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Marine engineering

Belongs to subject Marine engineering

Marine engineering includes the engineering of boats, ships, oil rigs and any other marine vessel or structure, as well as oceanographic engineering or ocean engineering. Specifically, marine engineering is the discipline of applying engineering sciences, including mechanical engineering, electrical engineering, electronic engineering, and computer science, to the development, design, operation and maintenance of watercraft propulsion and on-board systems and oceanographic technology. It includes but is not limited to power and propulsion plants, machinery, piping, automation and control systems for marine vehicles of any kind, such as surface ships and submarines.

Archimedes is traditionally regarded as the first marine engineer, having developed a number of marine engineering systems in antiquity. Modern marine engineering dates back to the beginning of the Industrial Revolution (early 1700s).

In 1712, Thomas Newcomen, a blacksmith, created a steam powered engine to pump water out of mines. In 1807, Robert Fulton successfully used a steam engine to propel a vessel through the water. Fulton's ship used the engine to power a small wooden paddle wheel as its marine propulsion system. The integration of a steam engine into a watercraft to create a marine steam engine was the start of the marine engineering profession.

Marine engineers work on more than marine engines. Marine engineers are also responsible for building and maintaining offshore oil rigs. Naval architects are concerned with the overall design of the ship and its propulsion through the water.

Electrical power generation and electrical power distribution systems are typically designed by their suppliers; only installation is the design responsibility of the marine engineer.

Oceanographic engineering is concerned with mechanical, electrical, and electronic, and computing technology deployed to support oceanography, and also falls under the umbrella of marine engineering, especially in Britain, where it is covered by the same professional organisation, the IMarEST.

Civil engineering for an offshore environment, the design and construction of fixed and floating marine structures, such as oil platforms and offshore wind farms is generally called offshore engineering.

In the same way that civil engineers design to accommodate wind loads on building and bridges, maritime engineers design to accommodate a ship being flexed or a platform being struck by waves millions of times in its life.

The naval architect's job is different, insofar as a ship operates in two fluids simultaneously: water and air. Engineers also face the challenge of balancing cargo as the mass of the ship increase and the center of gravity shifts higher as additional containers are stacked vertically. In addition, the weight of fuel presents a problem as the pitch of the ship cause the weight to shift with the liquid causing an imbalance. This offset is counteracted by water inside larger ballast tanks. Engineers are faced with the task of balancing and tracking the fuel and ballast water of a ship.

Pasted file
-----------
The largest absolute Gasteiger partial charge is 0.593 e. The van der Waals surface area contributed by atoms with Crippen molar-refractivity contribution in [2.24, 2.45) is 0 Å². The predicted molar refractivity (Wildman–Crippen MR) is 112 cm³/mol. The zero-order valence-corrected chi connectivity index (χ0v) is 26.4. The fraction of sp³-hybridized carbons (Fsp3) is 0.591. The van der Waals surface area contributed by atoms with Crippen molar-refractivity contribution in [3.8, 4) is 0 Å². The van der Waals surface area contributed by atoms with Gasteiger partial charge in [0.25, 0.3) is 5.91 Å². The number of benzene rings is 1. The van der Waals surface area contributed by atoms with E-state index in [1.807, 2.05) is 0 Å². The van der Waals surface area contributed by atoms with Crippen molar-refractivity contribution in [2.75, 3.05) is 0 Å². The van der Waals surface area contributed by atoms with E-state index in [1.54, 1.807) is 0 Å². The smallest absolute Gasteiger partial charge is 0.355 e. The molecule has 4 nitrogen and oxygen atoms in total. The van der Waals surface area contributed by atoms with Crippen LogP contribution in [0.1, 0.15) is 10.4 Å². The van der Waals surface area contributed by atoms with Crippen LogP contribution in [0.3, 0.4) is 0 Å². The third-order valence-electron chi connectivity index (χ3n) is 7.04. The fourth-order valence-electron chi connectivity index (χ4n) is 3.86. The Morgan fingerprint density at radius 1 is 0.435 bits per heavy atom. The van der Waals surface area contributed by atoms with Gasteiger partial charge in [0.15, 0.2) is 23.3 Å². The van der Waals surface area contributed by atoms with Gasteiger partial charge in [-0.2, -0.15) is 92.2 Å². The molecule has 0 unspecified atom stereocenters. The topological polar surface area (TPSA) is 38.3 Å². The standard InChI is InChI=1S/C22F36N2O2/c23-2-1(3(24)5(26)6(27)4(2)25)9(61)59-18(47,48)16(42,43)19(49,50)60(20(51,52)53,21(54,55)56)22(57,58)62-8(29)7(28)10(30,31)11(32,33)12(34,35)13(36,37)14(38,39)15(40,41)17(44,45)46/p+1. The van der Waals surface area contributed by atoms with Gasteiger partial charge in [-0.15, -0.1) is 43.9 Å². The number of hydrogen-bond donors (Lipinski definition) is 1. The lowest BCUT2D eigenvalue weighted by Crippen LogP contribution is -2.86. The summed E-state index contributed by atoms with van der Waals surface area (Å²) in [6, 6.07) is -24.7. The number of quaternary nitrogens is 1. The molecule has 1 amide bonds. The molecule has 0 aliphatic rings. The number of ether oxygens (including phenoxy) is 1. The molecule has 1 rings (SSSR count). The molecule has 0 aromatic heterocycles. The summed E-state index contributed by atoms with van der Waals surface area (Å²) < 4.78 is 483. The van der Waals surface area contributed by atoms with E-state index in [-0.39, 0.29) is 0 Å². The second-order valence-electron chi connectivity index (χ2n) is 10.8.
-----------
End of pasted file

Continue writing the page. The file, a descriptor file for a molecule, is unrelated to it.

The chemical environment faced by ships and offshore structures is far harsher than nearly anywhere on land, save chemical plants. Marine engineers are concerned with surface protection and preventing galvanic corrosion in every project.   This causes the metal to corrode and not the ship’s hull. Another way to prevent corrosion is by sending a controlled amount of low DC current to the ship’s hull to prevent the process of electro-chemical corrosion. This changes the electrical charge of the ship’s hull to prevent electro-chemical corrosion.

Marine organisms grow and attach to the surfaces of the outboard suction inlets used to obtain water for cooling systems. Electro-chlorination involves running high electrical current through sea water. The copper anode releases its ion into the water creating an environment that is too toxic for bio-matter. Other forms of marine growth such as mussels and algae may attach themselves to the bottom of a ship's hull. The burning of marine fuels has the potential to release harmful pollutants into the atmosphere. Ships burn marine diesel in addition to heavy fuel oil. Heavy fuel oil, being the heaviest of refined oils, releases sulfur dioxide when burned. However, heavy fuel oil may only be burned in international waters due to the pollution created. It is commercially advantageous due to the cost effectiveness compared to other marine fuels. It is prospected that heavy fuel oil will be phased out of commercial use by the year 2020 Water, oil, and other substances collect at the bottom of the ship in what is known as the bilge. Ships over 400 gross tons are required to carry the equipment to separate oil from bilge water. Further, as enforced by MARPOL, all ships over 400 gross tons and all oil tankers over 150 gross tons are require to log all oil transfer is an oil record book (EPA, 2011).

Cavitation is also seen in propulsion. In 2012, the average annual earnings for marine engineers in the U.S. were $96,140 with average hourly earnings of $46.22.

Marine engineering is predicted to grow approximately 12% from 2016 to 2026. Currently there are about 8,200 naval architects and marine engineers employed, however, this number is expected to increase to 9,200 by 2026 (BLS, 2017). Marine engineers generally have a bachelor's degree in marine engineering, marine engineering technology, or marine systems engineering.

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